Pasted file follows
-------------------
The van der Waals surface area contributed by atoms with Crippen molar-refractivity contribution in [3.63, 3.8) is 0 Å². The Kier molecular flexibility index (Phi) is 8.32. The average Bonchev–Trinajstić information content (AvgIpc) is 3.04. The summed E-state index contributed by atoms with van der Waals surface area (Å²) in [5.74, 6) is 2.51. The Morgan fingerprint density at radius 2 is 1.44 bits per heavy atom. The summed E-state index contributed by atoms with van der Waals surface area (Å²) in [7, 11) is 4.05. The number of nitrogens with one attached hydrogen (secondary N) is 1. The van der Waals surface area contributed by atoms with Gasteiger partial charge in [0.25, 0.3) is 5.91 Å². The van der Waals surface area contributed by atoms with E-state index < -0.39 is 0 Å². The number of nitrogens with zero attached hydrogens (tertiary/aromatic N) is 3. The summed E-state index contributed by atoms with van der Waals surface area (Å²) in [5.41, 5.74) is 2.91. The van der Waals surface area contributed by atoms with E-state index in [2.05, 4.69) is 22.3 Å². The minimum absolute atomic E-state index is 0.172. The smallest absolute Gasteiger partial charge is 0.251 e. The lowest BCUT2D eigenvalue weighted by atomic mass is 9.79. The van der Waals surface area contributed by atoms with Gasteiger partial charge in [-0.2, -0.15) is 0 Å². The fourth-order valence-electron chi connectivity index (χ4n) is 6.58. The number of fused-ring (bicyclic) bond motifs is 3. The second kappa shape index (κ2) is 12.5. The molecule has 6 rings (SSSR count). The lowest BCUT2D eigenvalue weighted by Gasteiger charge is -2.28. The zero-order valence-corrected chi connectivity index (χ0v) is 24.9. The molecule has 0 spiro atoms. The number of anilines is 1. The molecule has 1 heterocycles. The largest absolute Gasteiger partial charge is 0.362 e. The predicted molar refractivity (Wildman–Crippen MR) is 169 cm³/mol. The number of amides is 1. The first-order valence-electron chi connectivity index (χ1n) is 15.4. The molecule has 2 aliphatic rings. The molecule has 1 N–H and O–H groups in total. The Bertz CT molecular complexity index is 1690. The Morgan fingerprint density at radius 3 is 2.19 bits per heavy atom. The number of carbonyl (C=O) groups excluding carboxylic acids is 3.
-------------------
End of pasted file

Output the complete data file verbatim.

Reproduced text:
The van der Waals surface area contributed by atoms with Crippen molar-refractivity contribution in [3.63, 3.8) is 0 Å². The Kier molecular flexibility index (Phi) is 8.32. The average Bonchev–Trinajstić information content (AvgIpc) is 3.04. The summed E-state index contributed by atoms with van der Waals surface area (Å²) in [5.74, 6) is 2.51. The Morgan fingerprint density at radius 2 is 1.44 bits per heavy atom. The summed E-state index contributed by atoms with van der Waals surface area (Å²) in [7, 11) is 4.05. The number of nitrogens with one attached hydrogen (secondary N) is 1. The van der Waals surface area contributed by atoms with Gasteiger partial charge in [0.25, 0.3) is 5.91 Å². The van der Waals surface area contributed by atoms with E-state index < -0.39 is 0 Å². The number of nitrogens with zero attached hydrogens (tertiary/aromatic N) is 3. The summed E-state index contributed by atoms with van der Waals surface area (Å²) in [5.41, 5.74) is 2.91. The van der Waals surface area contributed by atoms with E-state index in [2.05, 4.69) is 22.3 Å². The minimum absolute atomic E-state index is 0.172. The smallest absolute Gasteiger partial charge is 0.251 e. The lowest BCUT2D eigenvalue weighted by atomic mass is 9.79. The van der Waals surface area contributed by atoms with Gasteiger partial charge in [-0.2, -0.15) is 0 Å². The fourth-order valence-electron chi connectivity index (χ4n) is 6.58. The number of fused-ring (bicyclic) bond motifs is 3. The second kappa shape index (κ2) is 12.5. The molecule has 6 rings (SSSR count). The lowest BCUT2D eigenvalue weighted by Gasteiger charge is -2.28. The zero-order valence-corrected chi connectivity index (χ0v) is 24.9. The molecule has 0 spiro atoms. The number of anilines is 1. The molecule has 1 heterocycles. The largest absolute Gasteiger partial charge is 0.362 e. The predicted molar refractivity (Wildman–Crippen MR) is 169 cm³/mol. The number of amides is 1. The first-order valence-electron chi connectivity index (χ1n) is 15.4. The molecule has 2 aliphatic rings. The molecule has 1 N–H and O–H groups in total. The Bertz CT molecular complexity index is 1690. The Morgan fingerprint density at radius 3 is 2.19 bits per heavy atom. The number of carbonyl (C=O) groups excluding carboxylic acids is 3.